, 467 (369 SE2d 734
3. The defendant argues that the trial court erred in failing to grant his motion for a mistrial after the state improperly injected the issue of race into its closing argument. The record shows that the prosecuting attorney, in his closing argument, urged the jury not to allow race to be a factor in their decision. That remark concerns race and is, perhaps, irrelevant. However, to argue that such a statement is so inflammatory and prejudicial as to deny the defendant due process of law is to go against logic and common sense. If the jury heeds the words of the prosecuting attorney, it does that which is proper and consistent with due process of law. 2
4. The defendant argues that the trial court's sequential charge to the jury regarding choices of verdict was prejudicial in that it over-emphasized malice murder and felony murder and precluded the jury from properly considering the option of voluntary manslaughter.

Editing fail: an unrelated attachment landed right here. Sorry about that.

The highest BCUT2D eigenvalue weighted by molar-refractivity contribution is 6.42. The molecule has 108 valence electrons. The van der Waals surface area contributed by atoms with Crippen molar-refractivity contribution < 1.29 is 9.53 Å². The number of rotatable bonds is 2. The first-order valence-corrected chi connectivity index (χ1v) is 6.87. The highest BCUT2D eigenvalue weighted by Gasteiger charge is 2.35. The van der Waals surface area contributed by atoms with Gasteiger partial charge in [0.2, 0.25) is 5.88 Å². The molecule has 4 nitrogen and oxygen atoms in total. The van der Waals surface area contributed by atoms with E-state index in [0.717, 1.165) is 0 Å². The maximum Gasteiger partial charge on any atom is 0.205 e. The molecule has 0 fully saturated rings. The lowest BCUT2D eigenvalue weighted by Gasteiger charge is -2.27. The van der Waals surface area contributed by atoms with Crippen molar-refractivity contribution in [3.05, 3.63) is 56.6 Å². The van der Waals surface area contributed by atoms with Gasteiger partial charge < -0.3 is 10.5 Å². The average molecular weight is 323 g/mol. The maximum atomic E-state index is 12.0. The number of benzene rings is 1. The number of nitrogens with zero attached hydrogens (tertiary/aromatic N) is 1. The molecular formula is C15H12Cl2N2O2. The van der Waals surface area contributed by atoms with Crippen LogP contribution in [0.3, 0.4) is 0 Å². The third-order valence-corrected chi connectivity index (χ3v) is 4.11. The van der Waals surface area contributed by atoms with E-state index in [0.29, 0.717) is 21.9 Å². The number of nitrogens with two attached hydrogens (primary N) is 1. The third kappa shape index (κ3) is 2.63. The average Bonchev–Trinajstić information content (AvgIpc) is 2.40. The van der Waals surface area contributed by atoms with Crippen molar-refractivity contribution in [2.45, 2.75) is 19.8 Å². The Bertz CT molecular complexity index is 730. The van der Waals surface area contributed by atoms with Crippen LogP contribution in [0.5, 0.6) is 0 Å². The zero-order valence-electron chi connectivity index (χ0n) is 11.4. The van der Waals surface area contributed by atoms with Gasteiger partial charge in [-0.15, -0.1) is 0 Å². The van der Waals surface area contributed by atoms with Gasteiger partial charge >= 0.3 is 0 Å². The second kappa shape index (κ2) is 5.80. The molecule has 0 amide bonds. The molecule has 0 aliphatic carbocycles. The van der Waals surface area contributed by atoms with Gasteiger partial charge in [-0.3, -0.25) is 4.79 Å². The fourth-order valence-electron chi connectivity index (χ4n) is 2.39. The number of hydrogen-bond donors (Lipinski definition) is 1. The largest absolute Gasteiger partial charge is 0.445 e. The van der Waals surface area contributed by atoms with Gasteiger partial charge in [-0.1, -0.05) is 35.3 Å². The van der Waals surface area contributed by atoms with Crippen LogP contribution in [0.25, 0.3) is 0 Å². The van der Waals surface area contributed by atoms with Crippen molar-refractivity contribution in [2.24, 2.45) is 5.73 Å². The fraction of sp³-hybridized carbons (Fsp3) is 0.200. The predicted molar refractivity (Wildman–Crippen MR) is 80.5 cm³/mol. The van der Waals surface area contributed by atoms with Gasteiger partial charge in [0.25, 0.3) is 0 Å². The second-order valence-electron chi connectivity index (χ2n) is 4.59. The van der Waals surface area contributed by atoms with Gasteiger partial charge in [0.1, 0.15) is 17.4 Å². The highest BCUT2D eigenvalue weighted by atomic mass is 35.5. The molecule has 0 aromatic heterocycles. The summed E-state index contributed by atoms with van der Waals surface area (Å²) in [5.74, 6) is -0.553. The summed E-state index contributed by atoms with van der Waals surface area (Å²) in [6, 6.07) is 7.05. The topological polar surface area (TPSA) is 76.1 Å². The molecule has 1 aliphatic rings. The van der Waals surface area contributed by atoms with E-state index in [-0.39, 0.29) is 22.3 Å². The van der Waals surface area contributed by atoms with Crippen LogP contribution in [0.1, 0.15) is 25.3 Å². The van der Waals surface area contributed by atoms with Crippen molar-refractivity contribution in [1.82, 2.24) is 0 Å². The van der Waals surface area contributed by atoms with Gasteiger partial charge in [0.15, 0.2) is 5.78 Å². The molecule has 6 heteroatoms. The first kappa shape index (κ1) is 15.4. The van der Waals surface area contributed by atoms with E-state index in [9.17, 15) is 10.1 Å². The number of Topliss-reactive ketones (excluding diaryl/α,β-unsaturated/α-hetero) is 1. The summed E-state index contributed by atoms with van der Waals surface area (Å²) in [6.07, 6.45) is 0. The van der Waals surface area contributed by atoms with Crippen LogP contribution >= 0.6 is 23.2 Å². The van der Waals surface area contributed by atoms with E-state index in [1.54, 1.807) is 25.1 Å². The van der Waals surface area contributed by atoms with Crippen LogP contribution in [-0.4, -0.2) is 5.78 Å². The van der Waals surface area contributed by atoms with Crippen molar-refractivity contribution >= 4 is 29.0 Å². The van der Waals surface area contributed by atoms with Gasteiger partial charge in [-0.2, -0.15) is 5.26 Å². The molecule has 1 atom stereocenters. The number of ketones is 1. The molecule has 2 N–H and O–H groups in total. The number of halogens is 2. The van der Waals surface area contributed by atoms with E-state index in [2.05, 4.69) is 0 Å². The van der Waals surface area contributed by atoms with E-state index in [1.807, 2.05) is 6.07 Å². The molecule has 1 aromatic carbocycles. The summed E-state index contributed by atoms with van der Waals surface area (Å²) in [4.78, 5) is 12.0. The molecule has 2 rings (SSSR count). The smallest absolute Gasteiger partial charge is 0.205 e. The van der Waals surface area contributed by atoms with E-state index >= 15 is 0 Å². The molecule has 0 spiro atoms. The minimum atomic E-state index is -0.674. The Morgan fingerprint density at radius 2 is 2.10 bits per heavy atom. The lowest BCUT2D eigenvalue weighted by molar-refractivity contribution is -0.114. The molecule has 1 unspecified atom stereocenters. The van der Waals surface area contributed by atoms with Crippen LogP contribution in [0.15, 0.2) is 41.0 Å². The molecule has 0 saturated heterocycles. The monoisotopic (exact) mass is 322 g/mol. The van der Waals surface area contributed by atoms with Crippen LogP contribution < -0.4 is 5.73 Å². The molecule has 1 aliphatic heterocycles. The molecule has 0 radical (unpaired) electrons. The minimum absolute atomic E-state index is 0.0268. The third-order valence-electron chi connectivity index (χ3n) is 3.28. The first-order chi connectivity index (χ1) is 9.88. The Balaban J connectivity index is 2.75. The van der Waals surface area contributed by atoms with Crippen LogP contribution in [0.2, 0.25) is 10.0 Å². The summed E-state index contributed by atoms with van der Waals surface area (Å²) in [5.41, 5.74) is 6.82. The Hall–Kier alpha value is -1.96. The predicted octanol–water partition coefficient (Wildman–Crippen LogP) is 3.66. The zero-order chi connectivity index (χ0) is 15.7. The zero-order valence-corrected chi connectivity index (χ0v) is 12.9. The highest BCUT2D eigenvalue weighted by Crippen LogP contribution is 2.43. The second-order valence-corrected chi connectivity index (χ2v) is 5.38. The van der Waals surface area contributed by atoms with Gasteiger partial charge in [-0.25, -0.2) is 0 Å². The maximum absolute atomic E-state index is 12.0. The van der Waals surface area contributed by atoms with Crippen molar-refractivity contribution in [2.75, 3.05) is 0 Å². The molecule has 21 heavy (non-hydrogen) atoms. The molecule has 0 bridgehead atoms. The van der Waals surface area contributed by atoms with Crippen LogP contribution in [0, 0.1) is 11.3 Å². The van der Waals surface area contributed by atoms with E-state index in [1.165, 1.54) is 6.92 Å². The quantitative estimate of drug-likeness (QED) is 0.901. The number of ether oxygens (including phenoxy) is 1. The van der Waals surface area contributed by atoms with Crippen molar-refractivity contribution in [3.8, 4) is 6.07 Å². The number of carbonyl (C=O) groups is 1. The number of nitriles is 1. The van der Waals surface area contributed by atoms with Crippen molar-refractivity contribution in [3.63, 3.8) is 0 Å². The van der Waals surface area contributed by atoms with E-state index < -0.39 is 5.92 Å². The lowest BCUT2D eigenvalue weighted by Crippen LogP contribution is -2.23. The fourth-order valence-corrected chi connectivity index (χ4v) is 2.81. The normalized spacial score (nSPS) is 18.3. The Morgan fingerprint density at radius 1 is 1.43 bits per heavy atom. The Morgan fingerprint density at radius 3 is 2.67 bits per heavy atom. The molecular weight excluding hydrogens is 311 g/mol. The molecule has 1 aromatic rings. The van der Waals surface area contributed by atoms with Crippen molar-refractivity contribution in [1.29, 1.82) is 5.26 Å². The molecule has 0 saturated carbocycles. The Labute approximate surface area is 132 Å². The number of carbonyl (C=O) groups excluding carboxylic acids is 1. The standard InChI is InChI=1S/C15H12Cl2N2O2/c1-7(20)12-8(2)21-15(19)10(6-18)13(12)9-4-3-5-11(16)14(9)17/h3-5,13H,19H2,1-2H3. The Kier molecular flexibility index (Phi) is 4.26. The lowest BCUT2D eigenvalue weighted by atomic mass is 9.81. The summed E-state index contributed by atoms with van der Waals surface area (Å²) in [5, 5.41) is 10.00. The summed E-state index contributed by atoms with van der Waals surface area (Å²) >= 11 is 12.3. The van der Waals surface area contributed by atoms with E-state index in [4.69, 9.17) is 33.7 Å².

In Edge v. State, 261 Ga. 865 (414 SE2d 463) (1992)
, we held that some precision in the charge to the jury is required in cases where the evidence would authorize a conviction for either felony murder or voluntary manslaughter, and that in such cases a sequential charge requiring the jury to consider voluntary manslaughter only if it has considered and found the defendant not guilty of malice murder and felony murder is not appropriate.